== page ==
That’s not to say it has failed. Rather, I would argue bitcoin is succeeding, but not where it’s original supporters had hoped. If you look at this report from Chainalysis, you will see that the majority of bitcoin is used for speculation or in the ‘gray economy’.
There are a few reasons for that: there is actual utility for bitcoin in the gray economy, bitcoin’s legal status is not well clarified in many countries, it still displays high volatility, and its public reputation is not that positive.
To sum it up with a generalisation, most ‘bad’ people don’t use bitcoin because they expect that it will be legal, and most ‘good’ people don’t use bitcoin because they expect it will become illegal.
On the other hand, even in the gray economies, there is huge potential for bitcoin to grow. Far from being marginalized, bitcoin could find a real role here in facilitating global commerce.
Bitcoin is a great invention, and has big potential.
It solves one important problem: the need for fast, cheap, trustless, anonymous, international money transfer, and it solves it really well.
But, bitcoin isn’t for banks. Even if some of them liked bitcoin, they can’t use it. In its place, then, they have focused on how decentralized systems could actually be used to handle precious assets and provide self-governance.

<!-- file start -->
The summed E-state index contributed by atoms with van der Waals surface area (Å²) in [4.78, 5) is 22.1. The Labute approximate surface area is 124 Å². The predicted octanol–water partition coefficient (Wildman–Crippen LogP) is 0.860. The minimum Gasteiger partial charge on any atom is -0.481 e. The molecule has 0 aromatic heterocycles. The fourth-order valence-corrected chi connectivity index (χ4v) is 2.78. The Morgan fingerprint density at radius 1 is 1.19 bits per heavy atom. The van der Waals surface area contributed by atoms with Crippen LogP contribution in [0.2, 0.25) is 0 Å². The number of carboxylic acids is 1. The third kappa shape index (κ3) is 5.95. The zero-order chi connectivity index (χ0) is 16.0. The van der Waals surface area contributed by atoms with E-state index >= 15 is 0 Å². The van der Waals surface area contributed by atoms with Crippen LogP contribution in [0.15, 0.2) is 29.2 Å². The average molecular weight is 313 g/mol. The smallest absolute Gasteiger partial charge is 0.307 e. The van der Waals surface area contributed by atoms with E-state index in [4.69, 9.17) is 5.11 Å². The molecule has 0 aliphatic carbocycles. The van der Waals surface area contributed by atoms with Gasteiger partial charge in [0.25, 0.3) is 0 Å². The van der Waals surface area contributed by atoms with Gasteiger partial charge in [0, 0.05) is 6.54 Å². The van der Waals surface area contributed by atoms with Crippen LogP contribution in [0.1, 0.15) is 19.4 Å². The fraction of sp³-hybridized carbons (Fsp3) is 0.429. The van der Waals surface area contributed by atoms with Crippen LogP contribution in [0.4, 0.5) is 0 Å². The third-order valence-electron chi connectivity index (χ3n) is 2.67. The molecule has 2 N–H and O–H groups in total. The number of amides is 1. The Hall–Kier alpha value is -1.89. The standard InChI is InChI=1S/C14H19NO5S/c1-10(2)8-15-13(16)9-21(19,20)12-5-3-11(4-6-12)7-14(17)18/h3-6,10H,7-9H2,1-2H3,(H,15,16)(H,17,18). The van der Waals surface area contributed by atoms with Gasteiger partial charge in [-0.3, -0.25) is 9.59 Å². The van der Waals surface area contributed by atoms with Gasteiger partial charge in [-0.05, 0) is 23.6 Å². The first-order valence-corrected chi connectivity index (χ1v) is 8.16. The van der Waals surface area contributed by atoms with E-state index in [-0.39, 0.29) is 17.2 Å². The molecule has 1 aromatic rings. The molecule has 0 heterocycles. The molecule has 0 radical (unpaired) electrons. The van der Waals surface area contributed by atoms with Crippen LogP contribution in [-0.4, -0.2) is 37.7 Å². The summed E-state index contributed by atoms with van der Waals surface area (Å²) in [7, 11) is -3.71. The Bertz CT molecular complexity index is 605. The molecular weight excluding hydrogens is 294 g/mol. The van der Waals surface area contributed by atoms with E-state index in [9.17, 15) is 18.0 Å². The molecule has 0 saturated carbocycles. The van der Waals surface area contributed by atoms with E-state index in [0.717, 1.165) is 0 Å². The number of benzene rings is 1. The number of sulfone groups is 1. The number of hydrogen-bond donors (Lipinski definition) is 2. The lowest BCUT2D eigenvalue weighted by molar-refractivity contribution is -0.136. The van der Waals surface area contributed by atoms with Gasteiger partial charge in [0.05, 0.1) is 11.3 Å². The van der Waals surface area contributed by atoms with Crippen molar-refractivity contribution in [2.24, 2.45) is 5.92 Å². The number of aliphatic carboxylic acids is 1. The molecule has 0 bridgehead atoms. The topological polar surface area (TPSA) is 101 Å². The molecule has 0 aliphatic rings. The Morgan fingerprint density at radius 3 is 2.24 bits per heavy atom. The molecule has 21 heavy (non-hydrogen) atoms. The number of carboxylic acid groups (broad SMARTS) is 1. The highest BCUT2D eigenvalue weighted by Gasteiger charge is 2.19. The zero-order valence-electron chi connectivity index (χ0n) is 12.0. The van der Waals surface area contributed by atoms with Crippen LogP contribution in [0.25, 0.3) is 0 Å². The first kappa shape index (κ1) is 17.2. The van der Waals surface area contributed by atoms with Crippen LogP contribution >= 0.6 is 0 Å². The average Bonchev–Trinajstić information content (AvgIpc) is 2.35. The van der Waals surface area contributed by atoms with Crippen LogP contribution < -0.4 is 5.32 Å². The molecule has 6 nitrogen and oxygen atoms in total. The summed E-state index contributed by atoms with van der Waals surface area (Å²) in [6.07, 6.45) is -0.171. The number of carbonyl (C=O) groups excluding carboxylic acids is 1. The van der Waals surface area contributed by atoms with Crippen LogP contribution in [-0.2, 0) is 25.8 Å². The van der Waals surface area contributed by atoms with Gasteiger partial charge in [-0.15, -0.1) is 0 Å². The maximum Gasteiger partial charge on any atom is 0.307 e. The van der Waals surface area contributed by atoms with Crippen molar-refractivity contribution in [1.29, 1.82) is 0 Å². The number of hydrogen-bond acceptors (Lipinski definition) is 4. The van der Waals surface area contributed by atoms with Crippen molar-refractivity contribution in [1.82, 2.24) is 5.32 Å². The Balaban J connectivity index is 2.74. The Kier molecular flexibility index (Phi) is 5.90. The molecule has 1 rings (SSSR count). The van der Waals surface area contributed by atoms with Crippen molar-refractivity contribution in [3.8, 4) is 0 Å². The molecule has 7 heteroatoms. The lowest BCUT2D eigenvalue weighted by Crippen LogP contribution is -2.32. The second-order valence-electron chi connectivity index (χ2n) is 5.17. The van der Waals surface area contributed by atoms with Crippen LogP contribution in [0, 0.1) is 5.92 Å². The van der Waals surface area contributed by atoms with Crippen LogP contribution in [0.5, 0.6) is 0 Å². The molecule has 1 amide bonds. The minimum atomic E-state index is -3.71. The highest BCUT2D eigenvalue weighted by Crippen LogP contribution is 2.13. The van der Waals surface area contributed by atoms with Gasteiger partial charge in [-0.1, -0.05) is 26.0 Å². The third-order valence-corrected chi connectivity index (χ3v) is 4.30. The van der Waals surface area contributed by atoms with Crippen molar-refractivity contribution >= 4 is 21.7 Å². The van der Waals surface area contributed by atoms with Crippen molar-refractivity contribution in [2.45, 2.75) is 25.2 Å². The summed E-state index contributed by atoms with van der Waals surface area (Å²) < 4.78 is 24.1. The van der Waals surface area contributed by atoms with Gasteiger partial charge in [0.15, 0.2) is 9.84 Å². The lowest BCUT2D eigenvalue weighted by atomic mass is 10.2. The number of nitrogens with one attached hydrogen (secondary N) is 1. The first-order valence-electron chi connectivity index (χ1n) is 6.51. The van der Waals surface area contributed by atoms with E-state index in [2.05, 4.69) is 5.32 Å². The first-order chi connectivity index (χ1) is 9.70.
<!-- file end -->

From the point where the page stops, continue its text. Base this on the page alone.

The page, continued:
In 2015, tech dreamers and bitcoin enthusiasts began eyeing bank budgets, and all of a sudden, bitcoin was transformed.
These people invented the term ‘blockchain payment’, and instead of talking about a ‘digital currency’, chose the more politically acceptable term.
However, a lot of confusion resulted from the fact that ‘blockchain’ was understood differently by different people.
Depending on who you’d you ask, it could mean: the bitcoin blockchain, blockchain as a technology, or a specific implementation of blockchain tech.
Adding this confusion of meaning, the mainstream media was extremely careless with the terminology.